He ensured the victories of the party’s candidates from the districts he was put in charge of in the 2016 Assembly polls.

But his growing clout and popularity within the Trianmool, especially among the youth, made Mamata Banerjee suspicious.

She felt that Subhendu could soon eclipse her anointed heir and nephew Abhishek Banerjee.

She also feared that the Adhikaris, who had become powerful satraps in the (East & West) Midnapore-Bankura-Purulia-Jhargram belt of south Bengal, would eventually challenge her authority and could pose a political challenge to her.

Due to her fears arising out of her deep sense of insecurity, Mamata Banerjee started encouraging her loyalists (read: sycophants) to challenge the Adhikaris on their turf.

She started encouraging dissidence against the Adhikaris and whisper campaigns against them.

At the same time, she started sidelining Subhendu within the ministry and took away a lot of his organisational responsibilities.

She also started encouraging her sycophants to swear allegiance to Abhishek and project him as a leader taller than Subhendu even in the Adhikaris’ turf.

Subhendu started distancing himself from the Trinamool a few months ago and has not attended office (as a minister) since then.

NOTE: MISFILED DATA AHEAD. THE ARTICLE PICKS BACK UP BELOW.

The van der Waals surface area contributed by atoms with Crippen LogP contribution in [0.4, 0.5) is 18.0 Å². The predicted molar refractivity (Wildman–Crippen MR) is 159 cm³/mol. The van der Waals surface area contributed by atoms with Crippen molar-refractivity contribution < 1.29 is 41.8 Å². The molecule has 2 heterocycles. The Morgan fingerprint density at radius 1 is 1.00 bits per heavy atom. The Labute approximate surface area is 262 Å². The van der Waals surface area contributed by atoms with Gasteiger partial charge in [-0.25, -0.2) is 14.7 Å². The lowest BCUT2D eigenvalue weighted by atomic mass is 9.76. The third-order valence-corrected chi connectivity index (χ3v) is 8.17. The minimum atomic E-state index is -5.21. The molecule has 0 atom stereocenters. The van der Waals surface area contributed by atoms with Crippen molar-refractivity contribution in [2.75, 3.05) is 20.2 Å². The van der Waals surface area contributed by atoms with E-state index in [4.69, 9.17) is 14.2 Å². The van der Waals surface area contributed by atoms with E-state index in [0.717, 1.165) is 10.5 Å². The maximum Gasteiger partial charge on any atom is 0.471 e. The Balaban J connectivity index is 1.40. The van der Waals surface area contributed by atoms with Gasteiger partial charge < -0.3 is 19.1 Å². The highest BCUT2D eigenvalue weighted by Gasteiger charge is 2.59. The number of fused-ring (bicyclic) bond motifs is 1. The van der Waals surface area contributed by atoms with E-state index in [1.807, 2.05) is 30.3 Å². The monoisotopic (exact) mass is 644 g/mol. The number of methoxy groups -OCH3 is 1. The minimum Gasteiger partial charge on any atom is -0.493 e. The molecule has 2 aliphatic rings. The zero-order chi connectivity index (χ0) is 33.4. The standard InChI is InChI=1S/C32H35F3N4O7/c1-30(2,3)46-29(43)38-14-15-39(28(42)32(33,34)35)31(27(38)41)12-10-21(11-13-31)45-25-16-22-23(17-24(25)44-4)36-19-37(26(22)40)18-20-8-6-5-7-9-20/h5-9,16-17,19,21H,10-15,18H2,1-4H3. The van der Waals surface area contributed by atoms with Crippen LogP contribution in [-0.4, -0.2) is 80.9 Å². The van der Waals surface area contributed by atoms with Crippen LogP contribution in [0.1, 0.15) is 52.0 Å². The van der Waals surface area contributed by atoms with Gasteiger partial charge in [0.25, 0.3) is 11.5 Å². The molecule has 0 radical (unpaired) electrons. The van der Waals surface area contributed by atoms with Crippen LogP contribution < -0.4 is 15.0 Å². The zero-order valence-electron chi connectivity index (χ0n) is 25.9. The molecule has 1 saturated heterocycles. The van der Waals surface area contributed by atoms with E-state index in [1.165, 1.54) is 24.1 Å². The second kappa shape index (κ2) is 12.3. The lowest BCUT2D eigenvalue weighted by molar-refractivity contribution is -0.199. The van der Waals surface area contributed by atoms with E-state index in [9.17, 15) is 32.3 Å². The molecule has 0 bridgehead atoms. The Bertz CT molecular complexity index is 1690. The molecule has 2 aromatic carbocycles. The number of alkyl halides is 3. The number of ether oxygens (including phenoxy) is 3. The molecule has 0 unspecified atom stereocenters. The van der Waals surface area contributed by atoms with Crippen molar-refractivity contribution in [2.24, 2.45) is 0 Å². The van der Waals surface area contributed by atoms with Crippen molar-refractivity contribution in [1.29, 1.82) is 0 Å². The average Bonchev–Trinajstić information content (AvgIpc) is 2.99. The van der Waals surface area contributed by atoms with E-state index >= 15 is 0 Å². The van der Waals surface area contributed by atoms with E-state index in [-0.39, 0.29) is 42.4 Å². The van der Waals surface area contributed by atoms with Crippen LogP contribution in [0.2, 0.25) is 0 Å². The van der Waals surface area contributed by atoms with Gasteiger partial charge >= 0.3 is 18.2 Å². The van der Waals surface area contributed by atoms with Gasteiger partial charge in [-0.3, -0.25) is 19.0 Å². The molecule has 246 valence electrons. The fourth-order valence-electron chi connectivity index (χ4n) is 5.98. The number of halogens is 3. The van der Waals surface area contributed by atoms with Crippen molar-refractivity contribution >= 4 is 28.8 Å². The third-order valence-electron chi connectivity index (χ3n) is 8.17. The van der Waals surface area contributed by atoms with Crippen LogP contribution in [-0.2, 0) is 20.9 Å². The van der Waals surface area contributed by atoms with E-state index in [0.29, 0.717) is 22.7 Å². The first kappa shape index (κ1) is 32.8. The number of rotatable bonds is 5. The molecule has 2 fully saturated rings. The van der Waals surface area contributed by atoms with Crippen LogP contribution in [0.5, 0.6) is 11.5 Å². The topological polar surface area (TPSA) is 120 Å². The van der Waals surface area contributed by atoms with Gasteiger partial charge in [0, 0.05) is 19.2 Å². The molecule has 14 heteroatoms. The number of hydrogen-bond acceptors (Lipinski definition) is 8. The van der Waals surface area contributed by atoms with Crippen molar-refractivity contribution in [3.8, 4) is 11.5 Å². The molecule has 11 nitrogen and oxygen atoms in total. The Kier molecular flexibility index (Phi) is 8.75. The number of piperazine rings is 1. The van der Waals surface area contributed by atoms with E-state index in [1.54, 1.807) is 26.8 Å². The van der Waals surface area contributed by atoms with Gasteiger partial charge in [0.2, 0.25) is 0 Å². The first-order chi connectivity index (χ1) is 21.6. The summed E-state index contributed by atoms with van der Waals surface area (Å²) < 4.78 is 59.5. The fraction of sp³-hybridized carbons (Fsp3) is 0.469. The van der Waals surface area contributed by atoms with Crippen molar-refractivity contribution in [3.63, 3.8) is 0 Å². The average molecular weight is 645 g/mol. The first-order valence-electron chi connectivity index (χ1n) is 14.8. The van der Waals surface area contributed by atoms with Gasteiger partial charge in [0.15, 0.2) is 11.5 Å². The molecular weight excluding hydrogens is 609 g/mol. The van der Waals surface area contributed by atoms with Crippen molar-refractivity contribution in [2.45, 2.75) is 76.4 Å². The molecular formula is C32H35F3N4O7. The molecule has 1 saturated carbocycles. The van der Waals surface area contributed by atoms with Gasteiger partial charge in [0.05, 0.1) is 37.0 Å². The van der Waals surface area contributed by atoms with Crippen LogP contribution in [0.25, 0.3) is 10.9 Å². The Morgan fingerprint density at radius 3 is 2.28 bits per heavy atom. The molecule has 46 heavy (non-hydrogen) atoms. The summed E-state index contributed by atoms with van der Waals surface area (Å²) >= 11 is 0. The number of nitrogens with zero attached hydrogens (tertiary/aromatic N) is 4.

He also absented himself from party programmes.

Recently, Subhendu (he will be 51 next month) started dropping broad hints about launching his own party.

His followers — and they are a legion in the Midnapore-Jhargram-Purulia-Bankura belt — have started calling themselves Dadar Anugami (followers of ‘dada’, meaning Subhendu).

That has brought them into direct conflict with Mamata loyalists who call themselves Didir Anugami (followers of ‘Didi’).

Till now, the faceoffs between the two camps have been quite sedate with Banerjee’s sycophants confining themselves to tearing off posters featuring Subhendu.

But the conflicts between the two camps could get ugly soon.

If Mamata Banerjee fails to placate Subhendu and he breaks away from the Trinamool, it will deal a body blow to Banerjee and her hopes of retaining power in Bengal.

The Adhikaris, especially Subhendu, are too powerful in the two Midnapore districts and large parts of the neighbouring three districts of Purulia, Bankura and Jhargram.

They command the loyalty of lakhs of people and Mamata Banejee’s minions in that part of Bengal count for nothing.

Singur and Nandigram could, thus, become the reasons for Mamata Banerjee’s political downfall.

All thanks to her short-sighted policies and politics.

Jaideep Mazumdar is an associate editor at Swarajya.